During income player B gets 1, player A gets 0 and during the action phase player B gets an additional 1. So player B has spent a total of 5 gold, 3 for the gnome 2 for recruitment, and player A has spent 4 gold but player B has gotten 3g income as well as his worker for an extra turn for the cost of 1 extra wood. Now is 1 extra gold plus a worker for 1 turn > 1 wood? Yes. That is the disadvantage for the inn (I can use other buildings that create an income for an example too and the inn still doesn't do "better"). Each turn an income producing building is going to do exactly one gold better than the inn.

The advantage, as I stated and agreed with the OP earlier, is that it means you can't be blocked and you have the flexibility to hire what you want. Is the disadvantage of the inn not having income worth this ability? I don't know. I don't think it's an awesome ability (if it was free maybe or if the inn cost less resources or had an income) that's why I simply say the inn is an okay building. True, during the first and second turn the recruitment desk is pretty full, by the third there is usually an opening. After that it's pretty empty. During a 2 or 4 player game you have a 50% chance of guarantying you get a spot here (based on random turn draw), in a 5 player game its a 60% chance and in a 3 player its a 33% chance.

I do believe the inn is a building that's best used cumulatively over many turns, and there is probably a breakpoint between when it starts to overtake it's initial disadvantage. Maybe using it twice isn't enough but after 3 times... for example. I also never said it wouldn't work well as a combo, building the inn first turn and the market on turn two for example seems very powerful... your first 2 turns are going to suck but the market makes up for the disadvantage of gold the inn presents and the inn makes up the disadvantage of requiring a worker.

But you also don't need to hire any workers to win either (okay, maybe highly unlikely) and at the very least the inn should be on the OP's list of buildings that aren't as good with a guild hall (the recruiting guild would seem to make this less valuable even further according to his rationale).

3dicebombers wrote:

Never Knows Best wrote:
For an exchange rate in the game, I would probably say that 1 worker > 1 gold > any resource


This is patently ridiculous. Metal is very obviously worth more than gold, just look at the trading post and the resource gathering spots.


No need to get fiesty, its a theory I'm working on and I believe I said it was my opinion (is the game even in stores yet?) But okay, let's play around with this a bit. Let's look at the resource market, you can sell 1 metal for 1 gold. Interesting. Now, you do need 2 workers to get a metal, that's true. However, at the beginning of the turn if you have 3 metal and I have 3 gold, I am way more flexible with where I can place than you. If, through poor management, I don't have enough gold during taxes I lose 1 victory point per gold needed.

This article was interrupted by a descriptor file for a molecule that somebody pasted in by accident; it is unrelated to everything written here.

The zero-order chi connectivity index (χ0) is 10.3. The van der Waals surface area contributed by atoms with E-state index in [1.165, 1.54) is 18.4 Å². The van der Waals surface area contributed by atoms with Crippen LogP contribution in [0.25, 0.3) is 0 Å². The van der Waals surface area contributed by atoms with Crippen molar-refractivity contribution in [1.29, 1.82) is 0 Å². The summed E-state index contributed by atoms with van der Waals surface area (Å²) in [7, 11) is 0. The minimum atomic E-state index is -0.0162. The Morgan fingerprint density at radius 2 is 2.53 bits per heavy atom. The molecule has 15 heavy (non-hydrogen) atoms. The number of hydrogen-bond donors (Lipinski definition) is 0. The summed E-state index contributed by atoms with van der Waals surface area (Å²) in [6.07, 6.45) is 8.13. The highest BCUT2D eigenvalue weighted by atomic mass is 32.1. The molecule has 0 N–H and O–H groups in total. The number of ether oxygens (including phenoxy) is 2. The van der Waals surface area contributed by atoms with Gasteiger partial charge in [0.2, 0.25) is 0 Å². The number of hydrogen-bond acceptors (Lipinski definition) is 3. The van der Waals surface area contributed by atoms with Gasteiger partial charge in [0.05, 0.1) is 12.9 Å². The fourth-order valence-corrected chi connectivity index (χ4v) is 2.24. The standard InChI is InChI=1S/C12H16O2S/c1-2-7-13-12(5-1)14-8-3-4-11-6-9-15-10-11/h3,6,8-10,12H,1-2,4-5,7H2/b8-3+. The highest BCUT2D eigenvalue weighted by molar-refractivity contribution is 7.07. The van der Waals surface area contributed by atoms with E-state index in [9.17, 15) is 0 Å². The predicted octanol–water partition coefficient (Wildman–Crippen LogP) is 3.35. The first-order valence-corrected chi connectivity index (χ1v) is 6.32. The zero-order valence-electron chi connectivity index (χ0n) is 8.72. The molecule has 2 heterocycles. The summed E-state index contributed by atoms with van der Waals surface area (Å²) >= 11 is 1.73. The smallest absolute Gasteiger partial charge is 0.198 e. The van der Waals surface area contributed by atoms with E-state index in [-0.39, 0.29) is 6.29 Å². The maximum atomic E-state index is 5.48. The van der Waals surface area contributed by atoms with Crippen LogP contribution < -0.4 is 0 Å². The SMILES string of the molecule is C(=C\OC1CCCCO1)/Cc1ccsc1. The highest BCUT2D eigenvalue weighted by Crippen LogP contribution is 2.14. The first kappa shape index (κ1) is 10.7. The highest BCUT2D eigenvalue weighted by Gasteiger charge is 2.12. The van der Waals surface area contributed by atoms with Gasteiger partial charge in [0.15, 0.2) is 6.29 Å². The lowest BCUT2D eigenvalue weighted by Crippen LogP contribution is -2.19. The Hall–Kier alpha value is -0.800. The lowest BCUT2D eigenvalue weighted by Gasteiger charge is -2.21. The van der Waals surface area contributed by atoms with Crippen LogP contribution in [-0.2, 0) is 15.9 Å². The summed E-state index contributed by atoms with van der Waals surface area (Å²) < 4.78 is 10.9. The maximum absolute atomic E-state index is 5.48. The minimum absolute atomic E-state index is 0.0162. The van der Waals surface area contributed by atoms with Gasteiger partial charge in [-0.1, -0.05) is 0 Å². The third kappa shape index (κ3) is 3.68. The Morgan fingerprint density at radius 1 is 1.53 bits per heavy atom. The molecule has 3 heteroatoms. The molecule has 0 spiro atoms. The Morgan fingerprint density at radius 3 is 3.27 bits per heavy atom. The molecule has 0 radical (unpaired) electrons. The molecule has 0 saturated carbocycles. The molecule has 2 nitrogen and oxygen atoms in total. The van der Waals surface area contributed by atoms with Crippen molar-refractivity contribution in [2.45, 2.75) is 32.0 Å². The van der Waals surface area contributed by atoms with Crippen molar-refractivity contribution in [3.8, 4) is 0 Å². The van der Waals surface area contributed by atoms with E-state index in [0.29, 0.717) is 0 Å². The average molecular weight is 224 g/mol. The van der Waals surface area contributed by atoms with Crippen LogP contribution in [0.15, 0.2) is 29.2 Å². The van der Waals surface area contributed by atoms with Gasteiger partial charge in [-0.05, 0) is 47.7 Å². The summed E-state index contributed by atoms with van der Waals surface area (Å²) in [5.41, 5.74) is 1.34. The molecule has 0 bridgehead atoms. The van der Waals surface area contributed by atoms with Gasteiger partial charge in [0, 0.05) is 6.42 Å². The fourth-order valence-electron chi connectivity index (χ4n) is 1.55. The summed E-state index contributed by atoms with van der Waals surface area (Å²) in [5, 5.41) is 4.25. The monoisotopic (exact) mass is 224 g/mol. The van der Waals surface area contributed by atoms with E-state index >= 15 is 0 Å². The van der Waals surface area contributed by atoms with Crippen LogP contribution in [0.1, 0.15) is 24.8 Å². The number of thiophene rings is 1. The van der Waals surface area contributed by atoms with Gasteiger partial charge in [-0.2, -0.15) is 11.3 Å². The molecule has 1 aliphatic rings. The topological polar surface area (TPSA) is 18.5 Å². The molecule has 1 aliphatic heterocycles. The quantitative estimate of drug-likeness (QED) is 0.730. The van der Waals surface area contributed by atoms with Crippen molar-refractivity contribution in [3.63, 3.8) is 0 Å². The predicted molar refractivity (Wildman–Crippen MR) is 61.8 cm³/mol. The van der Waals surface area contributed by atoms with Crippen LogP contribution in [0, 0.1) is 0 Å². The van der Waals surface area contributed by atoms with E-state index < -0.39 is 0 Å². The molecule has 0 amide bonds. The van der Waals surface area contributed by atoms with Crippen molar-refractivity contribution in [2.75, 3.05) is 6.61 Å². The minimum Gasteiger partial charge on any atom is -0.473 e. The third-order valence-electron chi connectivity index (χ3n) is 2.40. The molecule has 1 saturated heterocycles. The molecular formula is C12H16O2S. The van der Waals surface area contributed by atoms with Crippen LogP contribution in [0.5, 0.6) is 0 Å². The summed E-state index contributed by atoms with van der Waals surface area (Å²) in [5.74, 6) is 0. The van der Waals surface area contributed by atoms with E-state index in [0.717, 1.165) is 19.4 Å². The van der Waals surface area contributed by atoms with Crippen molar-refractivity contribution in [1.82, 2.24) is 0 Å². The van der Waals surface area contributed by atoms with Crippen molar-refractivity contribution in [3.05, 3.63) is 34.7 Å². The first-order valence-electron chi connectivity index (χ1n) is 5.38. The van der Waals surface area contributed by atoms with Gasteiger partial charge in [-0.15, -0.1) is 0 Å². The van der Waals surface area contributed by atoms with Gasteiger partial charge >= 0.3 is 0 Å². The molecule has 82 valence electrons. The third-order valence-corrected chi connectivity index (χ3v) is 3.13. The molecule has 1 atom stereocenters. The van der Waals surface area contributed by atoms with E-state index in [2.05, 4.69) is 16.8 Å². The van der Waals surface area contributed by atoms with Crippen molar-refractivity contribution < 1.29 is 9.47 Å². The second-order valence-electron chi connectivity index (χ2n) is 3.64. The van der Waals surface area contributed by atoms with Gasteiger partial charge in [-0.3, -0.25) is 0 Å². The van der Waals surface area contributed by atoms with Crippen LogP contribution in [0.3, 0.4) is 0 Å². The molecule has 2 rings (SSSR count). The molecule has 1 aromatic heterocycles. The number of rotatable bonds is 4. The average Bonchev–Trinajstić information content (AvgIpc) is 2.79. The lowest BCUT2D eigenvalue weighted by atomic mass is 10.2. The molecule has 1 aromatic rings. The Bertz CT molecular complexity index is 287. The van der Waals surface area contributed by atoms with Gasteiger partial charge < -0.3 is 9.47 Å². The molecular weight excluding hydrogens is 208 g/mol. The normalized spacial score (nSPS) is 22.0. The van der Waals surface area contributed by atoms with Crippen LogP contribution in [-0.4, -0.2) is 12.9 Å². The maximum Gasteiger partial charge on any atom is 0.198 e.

The game does suggest that metal is otherwise worth a tad more. The miners guild gives 2 metal and the banking guild gives 3 gold. I wouldn't be opposed to a theory that 2 gold = 3 metal. But I currently am going to go with gold in that it is needed for many things, as metal is either used for building or to get 1 gold. I would love someone with time to do a write-up of an alternative ratio, so long as some thought is put behind it.

3dicebombers wrote:

Workers are no more a resource than buildings are, as in both cases they cost resources, score VPs, and enable more efficient actions/turns. Comparing workers to resources is comparing farmers to apples.


I disagree, workers are a resource (you're not an HR director by any chance?), buildings are not. Buildings are the goal (which may or may not provide some useful effect other than vps). Wood, stone, and metal are resources and so is gold. Additional workers cost gold and a worker, but additional resources can cost a gold and worker too. At either rate, there is definitely an exchange value to # workers = x = building. I don't see what the harm is in trying to figure out what the best rate of exchange for a worker would be and we all do this a bit naturally otherwise everyone would simply put all of their workers toward resource collecting every turn.

Managing workers is, in my opinion, way more important than managing anything else. And workers are also a possible source of victory points. It's possible that 1 worker = 2 gold = 2 resources / 1 metal but don't quote me on that. I would definitely be interested in someone's thoughts on a truer conversion ratio or a strategy of worker placement to maximize vps. But if you believe workers are not that important, it would again make the inn less important.